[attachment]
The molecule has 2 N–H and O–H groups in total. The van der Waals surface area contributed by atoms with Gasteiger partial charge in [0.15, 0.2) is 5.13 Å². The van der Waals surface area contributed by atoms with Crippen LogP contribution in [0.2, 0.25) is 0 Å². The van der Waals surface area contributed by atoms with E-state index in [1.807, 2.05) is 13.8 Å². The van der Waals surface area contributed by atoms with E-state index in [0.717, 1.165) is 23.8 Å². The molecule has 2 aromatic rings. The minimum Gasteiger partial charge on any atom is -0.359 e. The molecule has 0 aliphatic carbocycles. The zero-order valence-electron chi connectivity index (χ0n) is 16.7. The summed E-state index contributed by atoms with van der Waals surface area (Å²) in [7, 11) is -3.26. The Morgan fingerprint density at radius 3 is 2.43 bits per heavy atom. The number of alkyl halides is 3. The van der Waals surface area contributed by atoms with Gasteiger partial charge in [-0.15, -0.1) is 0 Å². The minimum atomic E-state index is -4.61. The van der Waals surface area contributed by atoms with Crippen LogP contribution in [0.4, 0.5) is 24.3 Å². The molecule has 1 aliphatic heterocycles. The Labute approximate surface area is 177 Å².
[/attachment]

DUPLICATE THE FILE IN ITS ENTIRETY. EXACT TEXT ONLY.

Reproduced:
The molecule has 2 N–H and O–H groups in total. The van der Waals surface area contributed by atoms with Gasteiger partial charge in [0.15, 0.2) is 5.13 Å². The van der Waals surface area contributed by atoms with Crippen LogP contribution in [0.2, 0.25) is 0 Å². The van der Waals surface area contributed by atoms with E-state index in [1.807, 2.05) is 13.8 Å². The van der Waals surface area contributed by atoms with E-state index in [0.717, 1.165) is 23.8 Å². The molecule has 2 aromatic rings. The minimum Gasteiger partial charge on any atom is -0.359 e. The molecule has 0 aliphatic carbocycles. The zero-order valence-electron chi connectivity index (χ0n) is 16.7. The summed E-state index contributed by atoms with van der Waals surface area (Å²) in [7, 11) is -3.26. The Morgan fingerprint density at radius 3 is 2.43 bits per heavy atom. The number of alkyl halides is 3. The van der Waals surface area contributed by atoms with Gasteiger partial charge in [-0.15, -0.1) is 0 Å². The minimum atomic E-state index is -4.61. The van der Waals surface area contributed by atoms with Crippen LogP contribution in [0.4, 0.5) is 24.3 Å². The molecule has 1 aliphatic heterocycles. The Labute approximate surface area is 177 Å².